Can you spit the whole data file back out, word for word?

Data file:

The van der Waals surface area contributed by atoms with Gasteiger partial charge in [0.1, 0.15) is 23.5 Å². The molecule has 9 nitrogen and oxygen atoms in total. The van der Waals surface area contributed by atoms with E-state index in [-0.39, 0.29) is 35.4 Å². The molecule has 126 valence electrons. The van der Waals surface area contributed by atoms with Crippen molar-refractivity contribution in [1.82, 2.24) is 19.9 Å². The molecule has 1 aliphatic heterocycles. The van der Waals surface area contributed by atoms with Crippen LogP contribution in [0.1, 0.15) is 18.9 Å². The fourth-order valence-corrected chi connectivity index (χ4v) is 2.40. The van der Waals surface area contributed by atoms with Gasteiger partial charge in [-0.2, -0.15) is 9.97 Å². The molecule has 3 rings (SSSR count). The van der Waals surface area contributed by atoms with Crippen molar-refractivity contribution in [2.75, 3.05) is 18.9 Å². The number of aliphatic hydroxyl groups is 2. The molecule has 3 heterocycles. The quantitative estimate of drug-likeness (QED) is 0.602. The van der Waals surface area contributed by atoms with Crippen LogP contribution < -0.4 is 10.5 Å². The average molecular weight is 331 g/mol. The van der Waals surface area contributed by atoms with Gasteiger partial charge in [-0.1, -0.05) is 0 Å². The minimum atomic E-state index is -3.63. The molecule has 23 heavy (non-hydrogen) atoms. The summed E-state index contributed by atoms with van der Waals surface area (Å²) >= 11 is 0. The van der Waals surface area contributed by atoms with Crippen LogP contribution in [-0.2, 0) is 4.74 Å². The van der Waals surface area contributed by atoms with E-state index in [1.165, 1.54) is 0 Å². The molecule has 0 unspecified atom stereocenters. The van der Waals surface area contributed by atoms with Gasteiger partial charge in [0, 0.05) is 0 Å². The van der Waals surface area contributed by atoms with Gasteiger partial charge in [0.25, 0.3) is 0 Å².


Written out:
The van der Waals surface area contributed by atoms with Gasteiger partial charge in [0.1, 0.15) is 23.5 Å². The molecule has 9 nitrogen and oxygen atoms in total. The van der Waals surface area contributed by atoms with E-state index in [-0.39, 0.29) is 35.4 Å². The molecule has 126 valence electrons. The van der Waals surface area contributed by atoms with Crippen molar-refractivity contribution in [1.82, 2.24) is 19.9 Å². The molecule has 1 aliphatic heterocycles. The van der Waals surface area contributed by atoms with Crippen LogP contribution in [0.1, 0.15) is 18.9 Å². The fourth-order valence-corrected chi connectivity index (χ4v) is 2.40. The van der Waals surface area contributed by atoms with Gasteiger partial charge in [-0.2, -0.15) is 9.97 Å². The molecule has 3 rings (SSSR count). The van der Waals surface area contributed by atoms with Crippen molar-refractivity contribution in [2.75, 3.05) is 18.9 Å². The number of aliphatic hydroxyl groups is 2. The molecule has 3 heterocycles. The quantitative estimate of drug-likeness (QED) is 0.602. The van der Waals surface area contributed by atoms with Crippen LogP contribution < -0.4 is 10.5 Å². The average molecular weight is 331 g/mol. The van der Waals surface area contributed by atoms with Gasteiger partial charge in [-0.1, -0.05) is 0 Å². The minimum atomic E-state index is -3.63. The molecule has 23 heavy (non-hydrogen) atoms. The summed E-state index contributed by atoms with van der Waals surface area (Å²) >= 11 is 0. The van der Waals surface area contributed by atoms with Crippen LogP contribution in [-0.2, 0) is 4.74 Å². The van der Waals surface area contributed by atoms with E-state index in [1.165, 1.54) is 0 Å². The molecule has 0 unspecified atom stereocenters. The van der Waals surface area contributed by atoms with Gasteiger partial charge in [0, 0.05) is 0 Å². The van der Waals surface area contributed by atoms with Gasteiger partial charge in [0.25, 0.3) is 0 Å².